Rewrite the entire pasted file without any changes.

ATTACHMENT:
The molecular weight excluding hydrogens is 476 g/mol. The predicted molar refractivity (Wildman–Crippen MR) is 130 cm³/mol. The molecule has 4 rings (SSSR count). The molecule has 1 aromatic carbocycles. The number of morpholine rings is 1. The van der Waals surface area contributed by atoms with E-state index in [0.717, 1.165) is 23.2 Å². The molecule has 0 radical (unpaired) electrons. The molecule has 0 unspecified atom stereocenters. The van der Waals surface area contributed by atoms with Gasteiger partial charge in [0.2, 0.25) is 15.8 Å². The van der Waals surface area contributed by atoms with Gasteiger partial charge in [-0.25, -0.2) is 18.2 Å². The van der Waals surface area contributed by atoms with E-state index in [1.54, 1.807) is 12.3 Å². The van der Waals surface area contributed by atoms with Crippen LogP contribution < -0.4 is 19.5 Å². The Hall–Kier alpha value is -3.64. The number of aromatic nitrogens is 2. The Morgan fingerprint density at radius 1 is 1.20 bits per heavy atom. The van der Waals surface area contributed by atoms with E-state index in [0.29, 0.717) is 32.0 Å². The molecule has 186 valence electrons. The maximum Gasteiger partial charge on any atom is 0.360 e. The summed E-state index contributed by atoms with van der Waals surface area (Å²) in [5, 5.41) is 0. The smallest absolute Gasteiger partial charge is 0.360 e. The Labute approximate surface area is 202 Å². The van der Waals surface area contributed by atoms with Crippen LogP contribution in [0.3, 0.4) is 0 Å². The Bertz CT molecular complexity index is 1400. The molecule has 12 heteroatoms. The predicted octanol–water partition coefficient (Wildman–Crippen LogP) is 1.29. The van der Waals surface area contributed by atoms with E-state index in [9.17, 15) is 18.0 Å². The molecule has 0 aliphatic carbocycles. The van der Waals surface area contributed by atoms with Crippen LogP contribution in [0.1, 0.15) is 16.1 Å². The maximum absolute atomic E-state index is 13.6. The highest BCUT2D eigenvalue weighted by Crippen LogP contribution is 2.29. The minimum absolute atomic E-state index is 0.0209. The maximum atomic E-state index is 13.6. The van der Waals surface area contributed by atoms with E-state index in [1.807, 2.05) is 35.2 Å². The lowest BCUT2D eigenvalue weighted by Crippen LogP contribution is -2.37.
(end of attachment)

The molecular weight excluding hydrogens is 476 g/mol. The predicted molar refractivity (Wildman–Crippen MR) is 130 cm³/mol. The molecule has 4 rings (SSSR count). The molecule has 1 aromatic carbocycles. The number of morpholine rings is 1. The van der Waals surface area contributed by atoms with E-state index in [0.717, 1.165) is 23.2 Å². The molecule has 0 radical (unpaired) electrons. The molecule has 0 unspecified atom stereocenters. The van der Waals surface area contributed by atoms with Gasteiger partial charge in [0.2, 0.25) is 15.8 Å². The van der Waals surface area contributed by atoms with Gasteiger partial charge in [-0.25, -0.2) is 18.2 Å². The van der Waals surface area contributed by atoms with E-state index in [1.54, 1.807) is 12.3 Å². The van der Waals surface area contributed by atoms with Crippen LogP contribution < -0.4 is 19.5 Å². The Hall–Kier alpha value is -3.64. The number of aromatic nitrogens is 2. The Morgan fingerprint density at radius 1 is 1.20 bits per heavy atom. The van der Waals surface area contributed by atoms with E-state index in [0.29, 0.717) is 32.0 Å². The molecule has 186 valence electrons. The maximum Gasteiger partial charge on any atom is 0.360 e. The summed E-state index contributed by atoms with van der Waals surface area (Å²) in [5, 5.41) is 0. The smallest absolute Gasteiger partial charge is 0.360 e. The Labute approximate surface area is 202 Å². The van der Waals surface area contributed by atoms with Crippen LogP contribution in [0.3, 0.4) is 0 Å². The Bertz CT molecular complexity index is 1400. The molecule has 12 heteroatoms. The predicted octanol–water partition coefficient (Wildman–Crippen LogP) is 1.29. The van der Waals surface area contributed by atoms with E-state index in [9.17, 15) is 18.0 Å². The molecule has 0 aliphatic carbocycles. The van der Waals surface area contributed by atoms with Crippen LogP contribution in [0.1, 0.15) is 16.1 Å². The maximum absolute atomic E-state index is 13.6. The highest BCUT2D eigenvalue weighted by Crippen LogP contribution is 2.29. The minimum absolute atomic E-state index is 0.0209. The maximum atomic E-state index is 13.6. The van der Waals surface area contributed by atoms with E-state index in [1.807, 2.05) is 35.2 Å². The lowest BCUT2D eigenvalue weighted by Crippen LogP contribution is -2.37.